Doej Doej - 10 months ago 49
Bash Question

Reading words from an input file and grepping the lines containing the words from another file

I have a file containing list of 4000 words (

). Now I want to grep lines from another file (
) containing those 4000 words mentioned in the file

The shell script I wrote for the above problem is

while IFS= read -r line
# display $line or do somthing with $line
printf '%s\n' "$line"
grep $line sentence_per_line.txt >> output.txt

# tried printing the grep command to check its working or not
result=$(grep "$line" sentence_per_line.txt >> output.txt)
echo "$result"

done <"$file"

looks like this


The code is neither working nor does it show any error.


Grep has this built in:

grep -f A.txt sentence_per_line.txt > output.txt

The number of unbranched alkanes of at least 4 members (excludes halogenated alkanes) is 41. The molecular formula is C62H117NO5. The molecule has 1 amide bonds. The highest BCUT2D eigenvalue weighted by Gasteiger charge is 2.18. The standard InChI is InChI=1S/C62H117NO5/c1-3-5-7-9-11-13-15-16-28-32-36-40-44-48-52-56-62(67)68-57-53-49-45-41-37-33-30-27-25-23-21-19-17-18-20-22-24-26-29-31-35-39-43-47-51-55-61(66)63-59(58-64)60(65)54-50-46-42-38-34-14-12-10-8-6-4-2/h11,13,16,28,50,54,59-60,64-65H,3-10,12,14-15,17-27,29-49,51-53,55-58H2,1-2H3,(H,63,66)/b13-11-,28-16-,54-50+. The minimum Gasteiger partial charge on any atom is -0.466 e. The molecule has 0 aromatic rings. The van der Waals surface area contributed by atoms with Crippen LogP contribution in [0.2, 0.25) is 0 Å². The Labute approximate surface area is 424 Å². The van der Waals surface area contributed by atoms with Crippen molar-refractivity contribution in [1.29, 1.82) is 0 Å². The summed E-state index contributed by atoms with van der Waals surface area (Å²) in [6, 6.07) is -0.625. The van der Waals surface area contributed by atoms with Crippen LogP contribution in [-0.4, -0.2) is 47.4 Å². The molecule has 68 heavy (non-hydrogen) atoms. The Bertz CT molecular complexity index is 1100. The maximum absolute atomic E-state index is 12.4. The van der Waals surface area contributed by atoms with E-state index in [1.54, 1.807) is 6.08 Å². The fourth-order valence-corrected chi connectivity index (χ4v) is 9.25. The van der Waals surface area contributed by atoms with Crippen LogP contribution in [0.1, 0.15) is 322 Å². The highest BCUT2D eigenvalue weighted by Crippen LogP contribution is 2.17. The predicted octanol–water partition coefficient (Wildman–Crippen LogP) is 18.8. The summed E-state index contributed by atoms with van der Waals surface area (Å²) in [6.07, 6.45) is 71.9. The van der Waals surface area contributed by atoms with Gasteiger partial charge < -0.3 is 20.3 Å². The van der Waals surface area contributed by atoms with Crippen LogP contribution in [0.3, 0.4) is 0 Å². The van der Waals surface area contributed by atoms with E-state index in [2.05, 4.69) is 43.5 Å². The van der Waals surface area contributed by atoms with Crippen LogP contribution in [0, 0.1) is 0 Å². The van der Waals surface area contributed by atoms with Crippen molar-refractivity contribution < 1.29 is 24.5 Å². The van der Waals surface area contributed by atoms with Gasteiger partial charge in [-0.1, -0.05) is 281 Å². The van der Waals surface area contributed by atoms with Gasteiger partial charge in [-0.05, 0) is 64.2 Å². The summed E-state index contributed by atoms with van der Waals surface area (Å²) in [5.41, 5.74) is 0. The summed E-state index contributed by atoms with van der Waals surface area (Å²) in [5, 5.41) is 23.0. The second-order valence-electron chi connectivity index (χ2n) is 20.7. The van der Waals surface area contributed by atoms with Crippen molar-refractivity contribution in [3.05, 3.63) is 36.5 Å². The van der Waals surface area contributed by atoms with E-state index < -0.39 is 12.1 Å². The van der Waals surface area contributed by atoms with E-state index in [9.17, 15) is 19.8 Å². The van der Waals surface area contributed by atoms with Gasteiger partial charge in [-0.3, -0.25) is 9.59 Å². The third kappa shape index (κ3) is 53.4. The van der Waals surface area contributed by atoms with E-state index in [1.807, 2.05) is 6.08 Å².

Remarks to your code:

  • Looping over a file to execute grep/sed/awk on each line is typically an antipattern, see this Q&A.
  • If your $line parameter contains more than one word, you have to quote it (doesn't hurt anyway), or grep tries to look for the first word in a file named after the second word:

    grep "$line" sentence_per_line.txt >> output.txt
  • If you write output in a loop, don't redirect within the loop, do it outside:

    while read -r line; do
        grep "$line" sentence_per_line.txt
    done < "$file" > output.txt

    but remember, it's usually not a good idea in the first place.

  • If you'd like to write to a file and at the same time see what you're writing, you can use tee:

    grep "$line" sentence_per_line.txt | tee output.txt

    writes to output.txt and stdout.

  • If A.txt contains words which you want to match only if the complete word matches, i.e., pattern should not match longerpattern, you can use grep -wf – the -w matches only complete words.

  • If the words in A.txt aren't regular expressions, but fixed strings, you can use grep -fF – the -F option looks for fixed strings and is faster. These two can be combined: grep -WfF